I never get tired of looking at old drawings from woodworking shops. They confirm some of things I know about woodworking, challenge some of my ideas and make me want – really, really want – a cool joiner’s cap.
This weekend, Jeff Burks shared a bunch of images with me from the book “Angenehme Bilder-Lust, Der Lieben Jugend zur Ergötzung also eingerichtet” by Peter Conrad Monath (1683-1747) of Nürnberg.
Jeff’s stab at the translation for the book is: “Pleasant Diversions with Pictures: Thus Fondly Arranged for the Amusement of the Young.”
Monath was a Nürnberg printer who was famed for his children’s books and adolescents’ literature. Among the plates in this book is “Das Schreiner Handwerck,” or the “Carpenter’s Craft.”
Things that are interesting to note about this Germanic plate (aside from the fact that there must have been a sale on those hats):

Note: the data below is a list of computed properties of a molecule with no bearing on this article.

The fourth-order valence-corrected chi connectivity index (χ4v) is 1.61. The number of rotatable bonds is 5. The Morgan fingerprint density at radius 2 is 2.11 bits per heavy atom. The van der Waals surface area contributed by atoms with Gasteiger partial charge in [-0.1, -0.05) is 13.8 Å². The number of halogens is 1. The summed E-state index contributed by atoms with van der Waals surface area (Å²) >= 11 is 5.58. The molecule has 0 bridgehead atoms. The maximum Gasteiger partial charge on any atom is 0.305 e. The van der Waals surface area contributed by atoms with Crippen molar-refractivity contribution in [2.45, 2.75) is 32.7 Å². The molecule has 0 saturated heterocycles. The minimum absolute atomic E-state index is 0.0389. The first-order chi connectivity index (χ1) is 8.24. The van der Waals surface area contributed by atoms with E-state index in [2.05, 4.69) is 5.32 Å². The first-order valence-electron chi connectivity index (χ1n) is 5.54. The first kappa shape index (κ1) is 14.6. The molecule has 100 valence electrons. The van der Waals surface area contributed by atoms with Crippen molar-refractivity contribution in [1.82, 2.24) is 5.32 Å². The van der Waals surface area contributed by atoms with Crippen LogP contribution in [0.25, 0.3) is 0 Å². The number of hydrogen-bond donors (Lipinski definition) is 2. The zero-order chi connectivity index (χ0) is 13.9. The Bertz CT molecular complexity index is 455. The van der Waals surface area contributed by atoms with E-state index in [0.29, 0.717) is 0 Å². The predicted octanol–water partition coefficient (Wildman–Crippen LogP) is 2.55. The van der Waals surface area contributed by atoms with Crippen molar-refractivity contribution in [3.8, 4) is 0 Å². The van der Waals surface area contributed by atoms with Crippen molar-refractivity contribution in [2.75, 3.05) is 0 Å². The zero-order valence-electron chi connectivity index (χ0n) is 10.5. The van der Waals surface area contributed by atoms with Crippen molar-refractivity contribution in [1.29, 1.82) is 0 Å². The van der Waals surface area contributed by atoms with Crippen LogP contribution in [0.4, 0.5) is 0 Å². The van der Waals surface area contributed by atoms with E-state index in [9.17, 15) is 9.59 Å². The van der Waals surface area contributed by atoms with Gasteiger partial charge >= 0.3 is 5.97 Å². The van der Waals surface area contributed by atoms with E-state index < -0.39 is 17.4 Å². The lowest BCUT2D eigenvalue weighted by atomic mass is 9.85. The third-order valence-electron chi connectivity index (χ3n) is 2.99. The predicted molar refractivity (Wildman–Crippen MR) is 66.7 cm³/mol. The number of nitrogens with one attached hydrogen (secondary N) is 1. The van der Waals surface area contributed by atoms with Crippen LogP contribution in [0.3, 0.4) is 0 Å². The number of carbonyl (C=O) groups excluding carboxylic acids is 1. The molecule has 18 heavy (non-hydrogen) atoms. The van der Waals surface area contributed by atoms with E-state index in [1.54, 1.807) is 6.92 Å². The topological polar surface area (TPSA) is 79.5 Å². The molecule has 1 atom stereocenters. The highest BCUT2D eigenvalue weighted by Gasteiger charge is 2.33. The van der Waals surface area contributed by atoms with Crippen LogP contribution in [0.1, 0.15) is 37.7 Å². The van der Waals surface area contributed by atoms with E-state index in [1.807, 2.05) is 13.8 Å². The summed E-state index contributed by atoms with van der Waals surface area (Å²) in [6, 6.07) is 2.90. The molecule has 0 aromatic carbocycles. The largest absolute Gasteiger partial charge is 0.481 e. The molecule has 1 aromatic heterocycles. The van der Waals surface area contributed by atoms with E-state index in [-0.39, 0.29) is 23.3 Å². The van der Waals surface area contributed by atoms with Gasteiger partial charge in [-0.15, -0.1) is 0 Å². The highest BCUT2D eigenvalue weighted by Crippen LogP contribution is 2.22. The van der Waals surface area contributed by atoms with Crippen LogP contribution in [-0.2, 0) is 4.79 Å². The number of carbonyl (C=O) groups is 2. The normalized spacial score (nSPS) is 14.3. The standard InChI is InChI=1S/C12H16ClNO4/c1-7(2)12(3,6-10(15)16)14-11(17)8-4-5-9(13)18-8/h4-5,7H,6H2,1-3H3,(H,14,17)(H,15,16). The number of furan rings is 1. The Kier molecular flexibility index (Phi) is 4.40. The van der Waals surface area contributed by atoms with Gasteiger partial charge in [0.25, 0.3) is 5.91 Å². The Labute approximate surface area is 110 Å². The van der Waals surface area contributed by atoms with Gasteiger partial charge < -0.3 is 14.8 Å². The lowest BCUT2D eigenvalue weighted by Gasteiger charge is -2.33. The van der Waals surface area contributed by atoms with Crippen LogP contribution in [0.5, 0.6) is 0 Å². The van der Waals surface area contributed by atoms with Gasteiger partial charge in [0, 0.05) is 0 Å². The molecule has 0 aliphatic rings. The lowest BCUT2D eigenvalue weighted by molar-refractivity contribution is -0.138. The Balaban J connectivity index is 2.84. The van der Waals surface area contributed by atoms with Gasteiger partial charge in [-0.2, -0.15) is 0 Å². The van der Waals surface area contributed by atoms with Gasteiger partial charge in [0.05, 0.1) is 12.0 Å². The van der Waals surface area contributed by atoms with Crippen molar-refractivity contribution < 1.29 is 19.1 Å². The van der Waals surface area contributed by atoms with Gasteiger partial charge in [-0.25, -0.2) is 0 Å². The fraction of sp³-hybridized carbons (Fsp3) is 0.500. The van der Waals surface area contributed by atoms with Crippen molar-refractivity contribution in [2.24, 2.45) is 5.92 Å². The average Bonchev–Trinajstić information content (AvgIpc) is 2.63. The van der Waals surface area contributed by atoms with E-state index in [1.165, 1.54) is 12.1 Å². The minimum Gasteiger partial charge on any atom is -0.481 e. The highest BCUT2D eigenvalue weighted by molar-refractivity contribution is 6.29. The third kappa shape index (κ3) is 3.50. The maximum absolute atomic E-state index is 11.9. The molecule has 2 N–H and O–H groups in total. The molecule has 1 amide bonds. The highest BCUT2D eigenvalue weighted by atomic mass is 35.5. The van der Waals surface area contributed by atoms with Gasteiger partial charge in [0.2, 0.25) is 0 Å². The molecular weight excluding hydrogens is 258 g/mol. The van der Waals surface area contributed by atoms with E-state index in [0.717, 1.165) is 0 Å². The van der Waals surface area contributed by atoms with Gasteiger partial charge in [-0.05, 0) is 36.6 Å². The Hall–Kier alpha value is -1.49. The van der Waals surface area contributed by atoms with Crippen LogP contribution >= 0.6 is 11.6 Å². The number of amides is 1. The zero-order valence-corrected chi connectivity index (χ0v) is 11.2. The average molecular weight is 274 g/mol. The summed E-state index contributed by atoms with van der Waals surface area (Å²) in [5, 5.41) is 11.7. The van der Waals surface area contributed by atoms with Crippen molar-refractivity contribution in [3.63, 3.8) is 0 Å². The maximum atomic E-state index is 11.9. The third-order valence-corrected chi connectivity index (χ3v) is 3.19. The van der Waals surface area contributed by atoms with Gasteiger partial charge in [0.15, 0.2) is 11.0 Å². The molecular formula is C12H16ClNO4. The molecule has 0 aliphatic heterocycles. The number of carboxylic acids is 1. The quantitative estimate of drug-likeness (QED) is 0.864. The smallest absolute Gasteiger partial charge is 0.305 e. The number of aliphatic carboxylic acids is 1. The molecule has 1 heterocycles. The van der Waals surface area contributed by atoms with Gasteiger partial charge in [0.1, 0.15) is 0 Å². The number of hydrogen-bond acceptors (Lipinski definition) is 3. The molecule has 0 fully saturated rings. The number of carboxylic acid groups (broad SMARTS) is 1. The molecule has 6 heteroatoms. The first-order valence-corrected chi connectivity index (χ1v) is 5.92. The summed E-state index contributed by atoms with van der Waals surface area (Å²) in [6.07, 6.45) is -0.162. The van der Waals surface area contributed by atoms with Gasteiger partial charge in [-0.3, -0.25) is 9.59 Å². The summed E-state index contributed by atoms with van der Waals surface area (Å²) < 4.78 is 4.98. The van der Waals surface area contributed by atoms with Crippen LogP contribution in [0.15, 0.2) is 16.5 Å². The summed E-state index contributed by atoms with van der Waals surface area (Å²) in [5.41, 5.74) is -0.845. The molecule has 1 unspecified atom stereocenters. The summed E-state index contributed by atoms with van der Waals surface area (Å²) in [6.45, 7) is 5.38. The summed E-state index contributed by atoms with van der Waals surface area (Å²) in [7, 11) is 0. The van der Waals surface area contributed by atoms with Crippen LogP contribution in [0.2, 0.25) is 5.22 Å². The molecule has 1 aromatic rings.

1. A shoulder knife in use. The user is working on one of these “slab workbenches” I discussed last week. He has a cool hat, but it is not as awesome as the hat on the guy ripping at the same bench, which leads us to:
2. Clamps in use on the bench. The more old images you see, the more you’ll find this simple wooden clamp, which is described in A.J. Roubo’s “L’Art du Menuisier.”
3. Sometimes mortising looks like you are singing an aria.
4. A nice Germanic bench with a shoulder vise and no stretchers in the undercarriage. Could be the fault of the illustrator. But who knows?
5. More sawbenches with curved legs. Gotta make some.
6. Vanilla Ice is a member of the undead. Check out the cap on the guy sawing on the sawbenches. He is either with the crips or the bloods. I forget which is which.
7. The casework on its back. It’s good to see this – this is how I work on casework.
One last detail: I really like how the two shoulder knives are crossed in the little illustration below in amongst the text.
As always, Jeff turns up the best stuff.
— Christopher Schwarz